The independent Adjudicatory Chamber of UEFA's Club Financial Control Body (CFCB) has decided to ban Manchester City from UEFA competition for two seasons while hitting them with a €30 million ($32.5m) fine. The club were found to have committed "serious breaches" of Financial Fair Play (FFP) while submitting inaccurate information to UEFA between 2012 and 2016. They were also found to have "failed to cooperate" with the investigation.
Q: So what does this mean? That Manchester City won't be playing Real Madrid in the Champions League in 10 days' time?
A: No. The earliest that the ban could be enforced is from next season, which would mean they miss out on 2020-21 and 2021-22. So City can still win the Champions League this season, but there's a lot that needs to happen first.
Q: Like what?
A: City have already said they will appeal to the Court of Arbitration of Sport (CAS) in Lausanne. Based on FFP regulations, a CAS decision is the final word on the subject. CAS has the power to confirm the ban, reduce it or send it back to the CFCB.
It will need to examine all the material and come up with a verdict pretty quickly, most likely by early July, because that's when the Europa League's second qualifying round takes place and a possible City exclusion impacts other clubs. But, it might not end with CAS.
Q: How so?
A: City could take this out of a sporting court and into a civil court. The Swiss Supreme Court would presumably have jurisdiction over UEFA. The club believe the investigation was "flawed" and that UEFA were out to get them from the start, acting as judge, jury and executioner.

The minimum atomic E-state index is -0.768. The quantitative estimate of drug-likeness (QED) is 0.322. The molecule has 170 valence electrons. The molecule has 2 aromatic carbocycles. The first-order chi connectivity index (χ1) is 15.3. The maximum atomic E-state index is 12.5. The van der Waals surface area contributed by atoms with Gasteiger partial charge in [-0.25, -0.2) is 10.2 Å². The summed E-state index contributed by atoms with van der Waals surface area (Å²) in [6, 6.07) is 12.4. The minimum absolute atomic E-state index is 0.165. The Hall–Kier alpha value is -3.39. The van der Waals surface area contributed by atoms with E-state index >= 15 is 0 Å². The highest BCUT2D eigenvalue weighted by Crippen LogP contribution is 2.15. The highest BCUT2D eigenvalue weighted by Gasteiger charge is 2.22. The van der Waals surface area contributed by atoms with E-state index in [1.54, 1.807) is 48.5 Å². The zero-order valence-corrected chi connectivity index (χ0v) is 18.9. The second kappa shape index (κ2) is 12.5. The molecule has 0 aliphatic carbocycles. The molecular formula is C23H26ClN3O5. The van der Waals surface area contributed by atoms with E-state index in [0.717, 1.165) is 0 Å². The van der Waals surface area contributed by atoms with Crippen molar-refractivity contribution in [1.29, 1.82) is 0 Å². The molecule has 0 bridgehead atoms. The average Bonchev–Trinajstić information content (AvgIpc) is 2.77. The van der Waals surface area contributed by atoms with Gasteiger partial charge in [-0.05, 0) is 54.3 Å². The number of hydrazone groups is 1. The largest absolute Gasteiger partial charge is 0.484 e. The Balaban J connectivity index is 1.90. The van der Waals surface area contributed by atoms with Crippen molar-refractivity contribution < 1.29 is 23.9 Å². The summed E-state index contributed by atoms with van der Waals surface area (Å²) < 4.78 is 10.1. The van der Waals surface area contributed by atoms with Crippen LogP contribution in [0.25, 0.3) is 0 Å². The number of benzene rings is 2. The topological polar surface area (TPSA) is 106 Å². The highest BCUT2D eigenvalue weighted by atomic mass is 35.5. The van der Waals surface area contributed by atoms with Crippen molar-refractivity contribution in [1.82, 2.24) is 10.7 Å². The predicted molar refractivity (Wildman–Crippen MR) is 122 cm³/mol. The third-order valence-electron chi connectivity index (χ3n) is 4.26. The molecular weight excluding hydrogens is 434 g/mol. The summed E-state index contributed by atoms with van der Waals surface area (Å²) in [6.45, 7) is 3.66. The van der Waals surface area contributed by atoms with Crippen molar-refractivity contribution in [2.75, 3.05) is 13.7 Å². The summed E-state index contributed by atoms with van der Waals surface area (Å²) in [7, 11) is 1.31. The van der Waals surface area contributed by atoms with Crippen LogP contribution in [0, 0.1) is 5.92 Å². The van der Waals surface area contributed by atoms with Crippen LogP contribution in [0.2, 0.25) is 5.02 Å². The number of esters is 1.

Leaving sporting justice behind and moving into the "real world" is nearly unprecedented, and it would open a massive can of worms, as well as likely delaying everything. Theoretically, a Swiss court could force UEFA to reinstate City while they adjudicate the case.
Q: Were City treated unfairly?
A: I think it's impossible to tell from the outside, and if you're on the inside, you're likely to be biased one way or the other. So that's for the courts to decide. I don't think City's issue is so much with the Adjudicatory Chamber of the CFCB, though. Their five members are mostly very senior judges who come from outside the world of football, and some of them sit on the European Court of Justice, too. They simply adjudicate based on the evidence presented. They're not UEFA employees, they're independent judges who come in and issue a ruling.
City's issue is with the Investigatory Chamber, who act as prosecutors at the hearing. They're the ones who collect the evidence and frame it for the court. City already brought a case to CAS, arguing the Investigatory Chamber was responsible for leaking information to the media. That one was turned down (if you like reading legal documents, knock yourself out) but it offers a good measure of the acrimony between the club and the CFCB.
Q: Why are City being punished now if these breaches occurred years ago? Weren't they already punished for this in 2014?
A: Yes, but that was before Football Leaks in 2018. The publication of private documents and emails by the German newsmagazine Der Spiegel effectively reopened the case. They appeared to show that City effectively cooked the books by overstating income from "related parties" and engaged in various shenanigans to hide costs. Those documents were almost certainly hacked, and City haven't taken a view on whether they're authentic, but it was enough for UEFA to reopen the investigation. Effectively UEFA asked for more evidence to back up the information City submitted in light of what was suggested in the documents. Also, some of the documents relate to 2015 and 2016 and those were years in which City were not sanctioned by FFP.